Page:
• “The majority of people — up to two thirds — regained all the weight they had lost, plus more … several studies indicated that dieting was actually a consistent predictor of future weight gain.” — news article discussing the Mann study.

      And from the Mann study (PDF) itself:

      Reviews of the scientific literature on dieting (e.g., Garner & Wooley, 1991; Jeffery et al., 2000; Perri & Fuller, 1995) generally draw two conclusions about diets. First, diets do lead to short-term weight loss. One summary of diet studies from the 1970s to the mid-1990s found that these weight loss programs consistently resulted in participants losing an average of 5%–10% of their weight (Perri & Fuller, 1995). Second, these losses are not maintained. As noted in one review, “It is only the rate of weight regain, not the fact of weight regain, that appears open to debate” (Garner & Wooley, 1991, p. 740).

      The more time that elapses between the end of a diet and the follow-up, the more weight is regained. For example, in a study in which obese patients were starved in the hospital for an average of 38 days, patients were followed for varying lengths of time after the starvation period. Among patients who were followed for under two years, 23% gained back more weight than they had lost. Among patients who were followed for two or more years, 83% gained back more weight than they lost (Swanson & Dinello, 1970). Even in the studies with the longest follow-up times (of four or five years postdiet), the weight regain trajectories did not typically appear to level off (e.g., Hensrud, Weinsier, Darnell, & Hunter, 1994; Kramer, Jeffery, Forster, & Snell, 1989), suggesting that if participants were followed for even longer, their weight would continue to increase. It is important for policymakers to remember that weight regain does not necessarily end when researchers stop following study participants.

      Some of this may be due to people deciding to “get fat” because they can’t get thin, but regaining can happen even when you continue to follow the diet/exercise program where you lost weight in the first place. It’s very dispiriting.

    • That behavior reflects my experiences too. Otherwise I’m sure I’d be a little overweight but probably not over 400 pounds as I am now. Food and fat were control issues when I was a girl. I love my mother but she’s such a control freak. Her many failed attempts to make me lose weight only made me regain it all and then some, mainly because she’d put me on a diet and then sabotage it. Lose the weight but clean your plate, that sort of thing. As a teenager I finally rebelled and ate whatever I wanted out in the open just for spite and of course that made me gain even more weight which I also flaunted just to annoy her.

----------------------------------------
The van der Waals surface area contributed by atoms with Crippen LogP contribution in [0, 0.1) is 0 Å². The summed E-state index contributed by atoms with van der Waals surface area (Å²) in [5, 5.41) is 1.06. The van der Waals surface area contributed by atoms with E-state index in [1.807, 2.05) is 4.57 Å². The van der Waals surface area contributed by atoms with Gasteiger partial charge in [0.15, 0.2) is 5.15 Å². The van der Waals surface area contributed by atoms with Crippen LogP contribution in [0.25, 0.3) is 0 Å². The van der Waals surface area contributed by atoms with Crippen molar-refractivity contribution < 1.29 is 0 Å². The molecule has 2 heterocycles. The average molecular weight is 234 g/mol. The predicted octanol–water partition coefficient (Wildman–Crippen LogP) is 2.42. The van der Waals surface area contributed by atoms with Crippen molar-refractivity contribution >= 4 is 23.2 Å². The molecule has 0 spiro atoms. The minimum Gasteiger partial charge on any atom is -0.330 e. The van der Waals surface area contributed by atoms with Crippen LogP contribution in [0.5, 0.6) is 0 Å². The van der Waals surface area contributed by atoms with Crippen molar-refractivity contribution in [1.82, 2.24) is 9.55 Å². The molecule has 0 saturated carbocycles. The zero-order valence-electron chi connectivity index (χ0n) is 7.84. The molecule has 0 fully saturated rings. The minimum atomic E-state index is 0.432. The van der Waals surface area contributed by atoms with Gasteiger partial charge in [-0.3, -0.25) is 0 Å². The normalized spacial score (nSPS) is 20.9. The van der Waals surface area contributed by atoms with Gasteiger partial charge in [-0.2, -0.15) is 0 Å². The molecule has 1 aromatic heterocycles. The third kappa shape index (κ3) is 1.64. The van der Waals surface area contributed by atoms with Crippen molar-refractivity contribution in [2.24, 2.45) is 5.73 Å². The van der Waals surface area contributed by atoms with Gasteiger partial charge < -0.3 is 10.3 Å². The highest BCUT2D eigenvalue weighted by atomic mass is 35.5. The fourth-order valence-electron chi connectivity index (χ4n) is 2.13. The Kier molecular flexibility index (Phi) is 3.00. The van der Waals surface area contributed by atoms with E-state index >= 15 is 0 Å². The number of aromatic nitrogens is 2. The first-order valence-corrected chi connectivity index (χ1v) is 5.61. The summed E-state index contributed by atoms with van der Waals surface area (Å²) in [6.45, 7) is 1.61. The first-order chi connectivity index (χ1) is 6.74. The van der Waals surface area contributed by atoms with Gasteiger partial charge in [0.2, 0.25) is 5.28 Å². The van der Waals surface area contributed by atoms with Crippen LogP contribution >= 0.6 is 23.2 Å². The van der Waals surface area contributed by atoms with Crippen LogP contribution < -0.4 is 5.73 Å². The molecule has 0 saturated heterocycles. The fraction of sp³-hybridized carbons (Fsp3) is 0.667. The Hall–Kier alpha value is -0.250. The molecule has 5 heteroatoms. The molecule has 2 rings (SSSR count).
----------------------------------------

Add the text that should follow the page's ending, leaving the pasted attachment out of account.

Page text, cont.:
I haven’t felt well the last few days so my mother invited herself over to cook for me, even though I’m now 55 and she’s 80, because she convinced herself that my husband and I will starve. He’s thin but I doubt he’s in any danger. Wait, this is a good thing. Maybe Mom will clean the house for me today?

    • One thing to keep in mind, that is not often widely publicized, is that prolonged calorie restriction does dramatically slow your metabolism, far beyond the amount you would expect just from loss of lean muscle mass. Read about the Minnesota Starvation Study conducted during World War 2 – the average study participant had been followed for eight weeks before the starvation period started and had a 3200 calorie maintenance intake (neither gaining nor losing fat at that level of calories per day). During the study, they were restricted to under 1600 calories per day with the same exercise level, and they lived in the study laboratory and had no opportunity to cheat.

      A 1600 calorie deficit per day would predict that the study participants would lose 84 pounds over the course of the study. They lost closer to 40, on average. Their metabolisms dropped some 30% and they became depressed and obsessed with food.

      That’s what happens to most of us obese when we’re put on a prolonged diet. We’re not moody and tired and hungry all of the time because we’re lazy whiny weak-willed losers. It’s because we are locked in an ongoing battle of wills against our own bodies. People who do successfully keep the fat off for more than five years have to make calorie restriction and exercise effectively a religion – check the National Weight Control Registry (just do a web search on it). For those of thus that can’t or won’t do that, for better or worse we’re stuck.

      I gained less fat since I gave up on dieting than I gained on the rebound from diets. I firmly believe some of the obesity epidemic is from the rebounds.